The Next Big Thing
Posts about next generation technologies and their effect on business.

Automation prioritization

 

Since I have been putting out some posts on automation, I’ve been getting some feedback from coworkers. One was a post titled: 8 Questions to Ask before You Automate. It holds some useful perspectives to evalutate if automation is even applicable to a situation.

 

Back in the early 90s, I led a project called Knowledge-based Tool Design focused on improving the productivity of tooling designers for automotive manufacturing. We used the capabilities of CAD tools to try and automate as much as we could, related to the creation of the machines that facilitate car assembly. This was a high value effort, since late stage engineering changes in the car parts themselves have implications on the tooling and can delay the startup of manufacturing. Anything we could do to address the reengineering of tooling had a direct effect on time-to-market.

 

We would load the car component models that need to be clamped and welded into the CAD system and try to create automated techniques to define and design the tooling needed. After firing rays all over the place to determine entry routes for robotic arms holding the clamping and welding tools, it became clear that people can look at parts and tooling and determine routes for entry very easily compared to doing this programmatically. Creating these designs well definitely involved creativity and intuition.

 

What people could not do reliably was define the underlying Bill-of-Materials need to create that robotic assembly, physically. So yes, I learned back then that it is very useful to understand what people and/or computers are good at, when defining the right approach to address repeatable, higher-value, computationally capable tasks with automation first.

 

Whether it is designing tools, answering calls or writing software – even though the automation capabilities are radically improving, this assessment is still required. I usually think of it as a 3 dimensional matrix and the further away from the origin, the more likely the automation effort will be effective.

 

 automation axis.png

Just because we can do something, doesn’t mean we should do something, especially when there is a constraint on the effort available to tackle a set of tasks. We need to prioritize.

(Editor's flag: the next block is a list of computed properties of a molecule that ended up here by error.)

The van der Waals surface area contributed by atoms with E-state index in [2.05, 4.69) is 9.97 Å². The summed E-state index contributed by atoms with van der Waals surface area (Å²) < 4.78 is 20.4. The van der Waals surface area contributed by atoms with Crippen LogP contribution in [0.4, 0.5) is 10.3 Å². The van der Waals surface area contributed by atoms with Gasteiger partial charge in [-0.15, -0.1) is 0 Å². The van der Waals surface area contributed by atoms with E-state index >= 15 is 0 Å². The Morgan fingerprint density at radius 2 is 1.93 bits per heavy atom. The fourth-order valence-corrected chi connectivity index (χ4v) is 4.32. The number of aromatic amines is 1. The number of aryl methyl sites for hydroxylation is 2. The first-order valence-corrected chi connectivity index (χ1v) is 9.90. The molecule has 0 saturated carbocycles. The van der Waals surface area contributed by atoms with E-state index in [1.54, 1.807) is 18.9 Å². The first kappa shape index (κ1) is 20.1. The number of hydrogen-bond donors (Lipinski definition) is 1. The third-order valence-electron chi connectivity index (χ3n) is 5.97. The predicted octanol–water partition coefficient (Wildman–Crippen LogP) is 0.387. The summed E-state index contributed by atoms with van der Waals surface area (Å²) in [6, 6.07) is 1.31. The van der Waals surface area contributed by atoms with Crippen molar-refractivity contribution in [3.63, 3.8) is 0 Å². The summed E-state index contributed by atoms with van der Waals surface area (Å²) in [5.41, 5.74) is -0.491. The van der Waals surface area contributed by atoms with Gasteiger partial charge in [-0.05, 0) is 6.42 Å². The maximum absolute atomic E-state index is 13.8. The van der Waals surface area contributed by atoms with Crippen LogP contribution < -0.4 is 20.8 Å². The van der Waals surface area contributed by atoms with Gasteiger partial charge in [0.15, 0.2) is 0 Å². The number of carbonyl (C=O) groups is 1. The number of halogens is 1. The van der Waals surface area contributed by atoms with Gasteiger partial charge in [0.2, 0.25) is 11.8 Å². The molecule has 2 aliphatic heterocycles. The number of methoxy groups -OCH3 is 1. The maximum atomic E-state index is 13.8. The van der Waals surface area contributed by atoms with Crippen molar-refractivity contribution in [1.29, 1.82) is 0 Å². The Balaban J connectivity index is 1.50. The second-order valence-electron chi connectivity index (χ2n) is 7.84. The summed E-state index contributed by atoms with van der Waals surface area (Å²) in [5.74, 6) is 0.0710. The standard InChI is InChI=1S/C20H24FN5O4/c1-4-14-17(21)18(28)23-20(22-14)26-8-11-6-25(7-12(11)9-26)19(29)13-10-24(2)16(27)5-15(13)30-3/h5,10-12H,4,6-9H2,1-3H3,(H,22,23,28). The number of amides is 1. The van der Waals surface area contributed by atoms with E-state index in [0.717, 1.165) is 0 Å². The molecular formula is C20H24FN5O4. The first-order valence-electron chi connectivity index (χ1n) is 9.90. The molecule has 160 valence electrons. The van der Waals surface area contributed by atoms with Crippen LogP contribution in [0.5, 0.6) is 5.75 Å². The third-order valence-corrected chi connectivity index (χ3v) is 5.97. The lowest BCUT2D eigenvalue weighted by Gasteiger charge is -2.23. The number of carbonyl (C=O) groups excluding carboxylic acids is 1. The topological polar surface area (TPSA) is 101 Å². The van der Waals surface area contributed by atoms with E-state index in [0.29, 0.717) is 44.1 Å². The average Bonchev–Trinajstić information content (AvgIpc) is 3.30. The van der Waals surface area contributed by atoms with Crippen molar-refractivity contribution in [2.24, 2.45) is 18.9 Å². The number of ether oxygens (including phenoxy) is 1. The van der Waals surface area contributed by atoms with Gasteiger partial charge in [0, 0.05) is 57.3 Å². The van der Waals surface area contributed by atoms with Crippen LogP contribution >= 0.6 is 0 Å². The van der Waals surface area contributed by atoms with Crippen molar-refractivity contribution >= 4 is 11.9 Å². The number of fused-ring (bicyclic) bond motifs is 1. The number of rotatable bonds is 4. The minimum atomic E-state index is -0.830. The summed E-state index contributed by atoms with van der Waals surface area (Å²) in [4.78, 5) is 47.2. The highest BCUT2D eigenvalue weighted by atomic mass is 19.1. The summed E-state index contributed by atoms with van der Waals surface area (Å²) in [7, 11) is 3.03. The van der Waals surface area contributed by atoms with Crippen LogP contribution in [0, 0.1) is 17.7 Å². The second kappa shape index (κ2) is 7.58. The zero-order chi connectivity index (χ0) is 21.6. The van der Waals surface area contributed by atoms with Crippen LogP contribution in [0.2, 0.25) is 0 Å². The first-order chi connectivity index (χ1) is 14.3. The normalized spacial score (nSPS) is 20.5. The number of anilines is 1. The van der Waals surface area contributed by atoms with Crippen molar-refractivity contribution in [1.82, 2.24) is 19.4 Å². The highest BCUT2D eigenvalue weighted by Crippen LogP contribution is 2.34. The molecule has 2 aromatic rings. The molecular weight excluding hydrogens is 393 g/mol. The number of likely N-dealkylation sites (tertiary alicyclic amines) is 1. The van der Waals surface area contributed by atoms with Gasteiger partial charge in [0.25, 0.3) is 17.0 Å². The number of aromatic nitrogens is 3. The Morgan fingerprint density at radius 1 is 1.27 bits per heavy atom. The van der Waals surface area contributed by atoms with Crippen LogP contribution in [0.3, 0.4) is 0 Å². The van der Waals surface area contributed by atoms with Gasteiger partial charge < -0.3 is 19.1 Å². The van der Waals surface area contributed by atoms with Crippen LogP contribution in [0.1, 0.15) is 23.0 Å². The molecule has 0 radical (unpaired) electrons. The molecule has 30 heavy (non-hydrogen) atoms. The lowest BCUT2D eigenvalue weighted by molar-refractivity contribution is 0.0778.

Careers in engineering…

engineering.pngA while back I wrote a post that mentioned the TryEngineering.org site.

 

That post led to an exchange with LearnHowToBecome.org about a series of in-depth guides they developed dealing with engineering careers and degree programs:

These might be of interest to those entering into STEM fields, since they break down the industry roles and steps required to enter these careers into easily understood summaries. They also break down the employment picture by state (for example they predict the number of Computer Engineers will grow in Texas by over 14% by 2020).

 

These roles are what will be required to actually build the next big thing in technology.

Labels: Engineering| Future| STEM

Hype fatigue

Recently there has been quite a bit of press about over-hyped technologies. Gartner came out with a list of their top 10 back in August. They also included a discussion of frameworks for these technologies:

  • IoT and operational technologies
  • Mobile Infrastructure
  • Enterprise Mobility Management
  • Analytics
  • Big Data
  • Social
  • Cloud

I actually think a few of those overlap but it’s their article. I was also surprised that security didn’t make the list but maybe they view that security needs to permeate the whole environment. Dr. Dobbs also came out with their own post of Overhyped things. Not a new topic, since I did a post on over-hype back in 2007.